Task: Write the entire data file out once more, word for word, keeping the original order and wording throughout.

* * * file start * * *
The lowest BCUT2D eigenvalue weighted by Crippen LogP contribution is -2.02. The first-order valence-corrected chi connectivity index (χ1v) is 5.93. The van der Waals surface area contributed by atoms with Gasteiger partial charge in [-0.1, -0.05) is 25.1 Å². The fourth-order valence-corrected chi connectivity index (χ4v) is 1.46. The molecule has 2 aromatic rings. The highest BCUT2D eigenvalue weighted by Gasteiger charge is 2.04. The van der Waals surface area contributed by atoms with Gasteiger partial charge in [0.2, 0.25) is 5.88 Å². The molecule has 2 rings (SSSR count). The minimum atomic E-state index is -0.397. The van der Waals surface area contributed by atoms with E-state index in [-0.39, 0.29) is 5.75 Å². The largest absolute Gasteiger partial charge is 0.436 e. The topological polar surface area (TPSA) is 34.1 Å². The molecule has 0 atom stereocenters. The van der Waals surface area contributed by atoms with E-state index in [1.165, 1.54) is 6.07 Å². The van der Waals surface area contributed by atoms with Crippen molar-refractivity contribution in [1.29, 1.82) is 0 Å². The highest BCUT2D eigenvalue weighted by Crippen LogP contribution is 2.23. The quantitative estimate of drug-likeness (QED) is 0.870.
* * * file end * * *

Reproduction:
The lowest BCUT2D eigenvalue weighted by Crippen LogP contribution is -2.02. The first-order valence-corrected chi connectivity index (χ1v) is 5.93. The van der Waals surface area contributed by atoms with Gasteiger partial charge in [-0.1, -0.05) is 25.1 Å². The fourth-order valence-corrected chi connectivity index (χ4v) is 1.46. The molecule has 2 aromatic rings. The highest BCUT2D eigenvalue weighted by Gasteiger charge is 2.04. The van der Waals surface area contributed by atoms with Gasteiger partial charge in [0.2, 0.25) is 5.88 Å². The molecule has 2 rings (SSSR count). The minimum atomic E-state index is -0.397. The van der Waals surface area contributed by atoms with E-state index in [-0.39, 0.29) is 5.75 Å². The largest absolute Gasteiger partial charge is 0.436 e. The topological polar surface area (TPSA) is 34.1 Å². The molecule has 0 atom stereocenters. The van der Waals surface area contributed by atoms with E-state index in [1.165, 1.54) is 6.07 Å². The van der Waals surface area contributed by atoms with Crippen molar-refractivity contribution in [1.29, 1.82) is 0 Å². The highest BCUT2D eigenvalue weighted by Crippen LogP contribution is 2.23. The quantitative estimate of drug-likeness (QED) is 0.870.